The G-Tec-C is the Western version of the Hi-Tec-C*, which is well-known for its ultra-fine lines. Where the Hi-Tec-C can get as fine as 0.25mm, the G-Tec-C primarily comes in a 0.4mm nib size (the 0.25mm and 0.3mm are more difficult to find). It's a good compromise for those who prefer thin precise lines without the scratchiness of a 0.25mm, or even 0.3mm, nib. Those who are accustomed to typical oil-based ballpoints, however, might still find this pen scratchy. Also, this pen is not ideal for heavy-handed writers. While the needle point can withstand moderate pressure, it could easily bend--or break--with repeated heavy pressure.

This is my go-to pen for jotting notes in my small notebook because it allows me to write almost microscopically and for doing quick loose sketches, though artists who are thinking of using watercolors or water pencils should proceed with caution because the ink could muddy a drawing when wetted. This is also an ideal pen for those looking for precision (i.e. structured sketches/drawings, lettering), just be forewarned that prolonged continuous use may cause discomfort.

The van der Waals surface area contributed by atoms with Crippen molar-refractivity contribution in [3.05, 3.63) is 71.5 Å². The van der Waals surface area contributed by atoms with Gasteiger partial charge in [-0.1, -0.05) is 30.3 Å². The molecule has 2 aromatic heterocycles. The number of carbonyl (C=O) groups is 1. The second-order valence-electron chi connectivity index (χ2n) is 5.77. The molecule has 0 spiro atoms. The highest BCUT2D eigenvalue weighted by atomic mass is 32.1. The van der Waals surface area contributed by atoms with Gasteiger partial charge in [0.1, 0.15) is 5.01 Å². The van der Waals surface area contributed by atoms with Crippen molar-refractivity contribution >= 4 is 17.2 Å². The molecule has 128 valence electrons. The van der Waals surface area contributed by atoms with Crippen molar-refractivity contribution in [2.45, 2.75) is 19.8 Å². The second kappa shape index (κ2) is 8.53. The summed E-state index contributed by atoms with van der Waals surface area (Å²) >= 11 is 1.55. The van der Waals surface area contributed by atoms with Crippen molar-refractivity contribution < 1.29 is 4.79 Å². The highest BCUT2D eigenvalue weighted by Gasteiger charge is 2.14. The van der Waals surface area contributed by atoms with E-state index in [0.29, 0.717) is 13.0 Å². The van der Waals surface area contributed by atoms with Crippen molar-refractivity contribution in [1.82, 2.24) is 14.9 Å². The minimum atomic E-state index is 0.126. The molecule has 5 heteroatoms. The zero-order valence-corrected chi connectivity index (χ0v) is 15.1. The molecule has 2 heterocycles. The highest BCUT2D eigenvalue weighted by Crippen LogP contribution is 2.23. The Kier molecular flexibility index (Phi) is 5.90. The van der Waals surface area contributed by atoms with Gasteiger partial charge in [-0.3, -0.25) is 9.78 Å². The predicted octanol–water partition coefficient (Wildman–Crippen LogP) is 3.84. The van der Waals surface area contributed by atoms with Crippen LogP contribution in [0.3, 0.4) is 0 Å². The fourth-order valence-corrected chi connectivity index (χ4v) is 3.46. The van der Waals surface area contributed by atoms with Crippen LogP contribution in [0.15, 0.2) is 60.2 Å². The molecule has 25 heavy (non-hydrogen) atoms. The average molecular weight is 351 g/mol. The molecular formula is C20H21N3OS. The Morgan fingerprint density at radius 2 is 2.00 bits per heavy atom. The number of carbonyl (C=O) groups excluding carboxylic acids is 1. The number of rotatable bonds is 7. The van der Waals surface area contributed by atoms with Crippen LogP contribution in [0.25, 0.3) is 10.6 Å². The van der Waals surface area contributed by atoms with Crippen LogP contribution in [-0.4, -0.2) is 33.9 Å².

*For more information on Hi-Tec-C pens, please see my comment.
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33 comments67 of 69 people found this helpful. Was this review helpful to you?YesNoReport abuse
on February 1, 2012
The G-Tec-C is the 'international' version of the Hi-Tec-C, which is distributed in Japan.

Most reviews you see at places such as will be for the Hi-Tec-C, which confuses some people, who assume they are different pens. What is interesting is the Hi-Tec-C has developed a near cult level following, and various times I've gone out to meetings with clients and had people ask me 'Is that a Hi-Tec-C' which is frankly a pretty odd question to get for a pen with such a cheap plastic barrel and look. So why is the pen popular?

1. It makes beautiful clear and fine lines
2. Despite the very small nib, the scratchiness you find with such ultrafines goes away very quickly as you start writing.
3. The ink flows and sets nicely for a gel pen.